It is currently illegal to harvest or import Atlantic-caught billfish into the U.S., but fish caught in the Pacific Ocean flood into U.S. markets in substantial numbers, threatening the survival of these fisheries. The Billfish Conservation Act of 2011 (S. 1451 and H.R. 2706), introduced into Congress on July 29, would close U.S. commercial markets to Pacific billfish, preventing their harvest and importation.

It would have a negligible impact on the commercial fishing industry in the U.S., since billfish represent only 0.1 percent of all seafood sales and there are many sustainable alternatives. The subsequent increase in billfish abundance will add value to the recreational fishery, which annually generates billions of dollars to the economy and has a minimal impact on billfish populations.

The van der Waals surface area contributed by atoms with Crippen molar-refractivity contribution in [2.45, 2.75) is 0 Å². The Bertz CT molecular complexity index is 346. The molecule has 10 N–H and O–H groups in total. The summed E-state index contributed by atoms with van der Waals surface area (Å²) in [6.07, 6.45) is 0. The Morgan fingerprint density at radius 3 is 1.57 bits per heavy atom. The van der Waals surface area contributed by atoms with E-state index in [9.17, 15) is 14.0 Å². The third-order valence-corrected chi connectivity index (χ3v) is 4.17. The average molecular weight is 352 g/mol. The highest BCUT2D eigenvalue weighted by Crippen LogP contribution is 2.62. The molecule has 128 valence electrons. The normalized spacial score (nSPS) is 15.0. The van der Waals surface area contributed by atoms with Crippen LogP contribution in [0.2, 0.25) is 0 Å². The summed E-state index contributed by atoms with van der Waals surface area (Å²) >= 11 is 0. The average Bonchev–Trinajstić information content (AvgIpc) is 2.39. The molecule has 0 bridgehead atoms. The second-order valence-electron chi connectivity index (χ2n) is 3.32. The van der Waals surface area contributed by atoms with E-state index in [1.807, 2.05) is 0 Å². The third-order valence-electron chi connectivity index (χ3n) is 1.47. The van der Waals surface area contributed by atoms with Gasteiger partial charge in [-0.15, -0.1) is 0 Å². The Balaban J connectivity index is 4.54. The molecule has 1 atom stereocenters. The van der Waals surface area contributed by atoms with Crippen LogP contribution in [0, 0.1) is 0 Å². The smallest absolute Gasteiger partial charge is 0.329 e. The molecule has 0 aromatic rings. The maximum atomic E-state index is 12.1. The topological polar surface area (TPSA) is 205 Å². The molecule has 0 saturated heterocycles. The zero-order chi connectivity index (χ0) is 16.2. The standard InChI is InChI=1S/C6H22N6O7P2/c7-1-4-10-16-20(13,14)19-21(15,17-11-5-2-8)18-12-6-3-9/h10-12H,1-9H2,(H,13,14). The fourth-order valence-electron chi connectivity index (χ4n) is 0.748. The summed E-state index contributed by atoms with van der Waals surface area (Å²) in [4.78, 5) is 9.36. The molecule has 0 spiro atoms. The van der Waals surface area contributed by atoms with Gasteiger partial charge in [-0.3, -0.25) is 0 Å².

In short, this important bipartisan legislation will help restore billfish populations and improve recreational fishing opportunities while concurrently creating jobs and other economic benefits.

Take Action
In order to ensure this important bill is passed, Keep America Fishing needs your help!

 Send a message to your Members of Congress today, asking them to support the Billfish Conservation Act of 2011.

Thursday
Jun162011

Help Protect Billfish and Other Marine Life in Costa Rica

Join the campaign to make the sailfish the national fish of Costa Rica and to better protect billfish, sea turtles, and marine mammals from longliners and other non-selective fishing methods.

You can help by sending a note of support for this movement to Joyce Hernandez Arburola at the Tourism Institute in Costa Rica, jhernand@ict.go.cr.

Also, become a friend of Pez Vela (Sailfish) Como Pez Nacional de Costa Rica? on Facebook.

Many who fish for sailfish and other species in Costa Rican waters don’t live there so the in-country lobbying voice is small. “We need people outside the country to remind the government it is important to protect marine resources,” says a spokesperson for the campaign.

Already it is having an impact: Hilton Hotels in Costa Rica just removed sailfish and marlin from their menus.